Knives are just as important behind the home bar as they are in the kitchen. Good knives, carefully kept honed and sharp, are crucial tools in making cocktails and other fine libations. Today we'll run down the necessities of bar cutlery.
Explore by Tags
Entries tagged with 'cocktail technique'
Today begins a series on barware basics. I'll tell you what pieces I think are essential for the home bartender, but I'll also look at tools that are nice to have but perhaps not necessary. To start, let's consider shakers and spoons, two of the most important tools used to make cocktails.
One of the best ways to learn about spirits is to taste, taste, taste. When you taste a flight of bourbons, for example, you have the chance to pit the spirits against each other, and learn more about the bourbon category by exploring the differences between individual bottlings.
The purpose of the rinse is to impart the taste of a strongly flavored ingredient to a cocktail, without that ingredient overpowering the rest of the drink. The Sazerac is probably the best-known cocktail to feature a rinse, with its traditional wash of absinthe (or pastis, in the decades before absinthe's return to the United States).
Last week, we dipped into a little bitters history. Today we'll look at the two champions of the bitters field: Angostura and Peychaud's.
Bitters originally were formulated by physicians (or quacks posing as such) in the 1700s and sold as medicinal tonics. The idea was to take herbs and spices, preserve them in alcohol, and market them as a remedy for circulation or digestion disorders. By 1806, the word cocktail was already in use to describe a mix of spirits, water, sugar, and bitters.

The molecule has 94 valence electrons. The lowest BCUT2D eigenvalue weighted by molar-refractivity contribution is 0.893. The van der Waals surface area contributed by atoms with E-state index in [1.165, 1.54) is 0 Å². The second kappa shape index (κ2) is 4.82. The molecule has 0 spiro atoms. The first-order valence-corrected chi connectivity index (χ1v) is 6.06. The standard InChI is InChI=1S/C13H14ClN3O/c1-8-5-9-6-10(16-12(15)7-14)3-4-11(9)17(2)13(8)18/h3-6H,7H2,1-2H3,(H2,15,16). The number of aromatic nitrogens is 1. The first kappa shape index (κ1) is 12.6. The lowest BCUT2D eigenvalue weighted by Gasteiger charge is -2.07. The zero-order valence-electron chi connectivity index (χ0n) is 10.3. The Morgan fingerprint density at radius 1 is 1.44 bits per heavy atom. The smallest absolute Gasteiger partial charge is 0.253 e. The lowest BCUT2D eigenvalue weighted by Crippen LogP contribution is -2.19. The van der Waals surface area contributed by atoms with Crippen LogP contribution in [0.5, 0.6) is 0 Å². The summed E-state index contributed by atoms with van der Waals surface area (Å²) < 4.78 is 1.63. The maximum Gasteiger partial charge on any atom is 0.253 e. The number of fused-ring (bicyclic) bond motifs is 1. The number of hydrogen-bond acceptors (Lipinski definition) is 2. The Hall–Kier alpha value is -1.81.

Ice plays a crucial role in cocktail making. Not only does it chill a drink, but it also releases water into the cocktail, binding the ingredients, smoothing out the flavor, and taking the edge off the base spirit. Home bartenders have a bit of an advantage over many professionals: freezer ice.
Have you ever looked at the array of glassware available at, say, your local Crate & Barrel? The variety can seem overwhelming, even to a veteran boozer like me. No need to stress out, though. Here's our guide to the basic types of glasses that you actually need for your home bar.
The flamed orange twist ranks among the most spectacular techniques in a bartender's bag of tricks. At a crowded bar, a quick burst of flame always turns heads and sparks conversation, but it's no less an exhibition at home, when you're serving a cocktail to a guest. Today, I conclude my a-peel-ing miniseries on citrus-twist garnishes by showing you how.
As cocktail garnishes go, the citrus twist may be easy to demonstrate and simple to understand, but it deserves its place in the cocktailian's basic toolkit for two important reasons: aroma, primarily, but also flavor.
To strain a cocktail, you'll need a strainer, naturally, and a couple of types are available. Traditionally, the julep strainer is used when straining a cocktail from a mixing glass, and the Hawthorne when straining from a mixing tin. The reason is simple: The julep strainer fits a mixing glass better than a Hawthorne does, and the Hawthorne's a better fit than a julep when using a tin.
Now that you've mastered stirring, you're ready to move on to the other way to mix a cocktail: shaking. Here's my guide to technique (and all the supplies you need.)
We'll start off with stirring. After all, little else can happen to a drink until you've mixed it, and stirring is the technique at the heart of many of our most long-lived cocktails.
Not everyone at your party will be drinking alcohol, even if it's a kids-free event. Providing booze-free drinks for your guests is just good hosting. One fun way to impress your guests is with house-made sodas.
The first time I hosted a cocktail party, I spent most of my time preparing cocktails to order. The drinks were great, but it prevented me from having much fun. Making batches of drinks in advance is a much better idea—all it takes is a little math.
So, you're planning a cocktail party? Commendable, friend, commendable. Careful planning and a few tips should help relieve the stress you're undoubtedly starting to feel. Let's start with the essentials: glassware, liquor, mixers, and ice.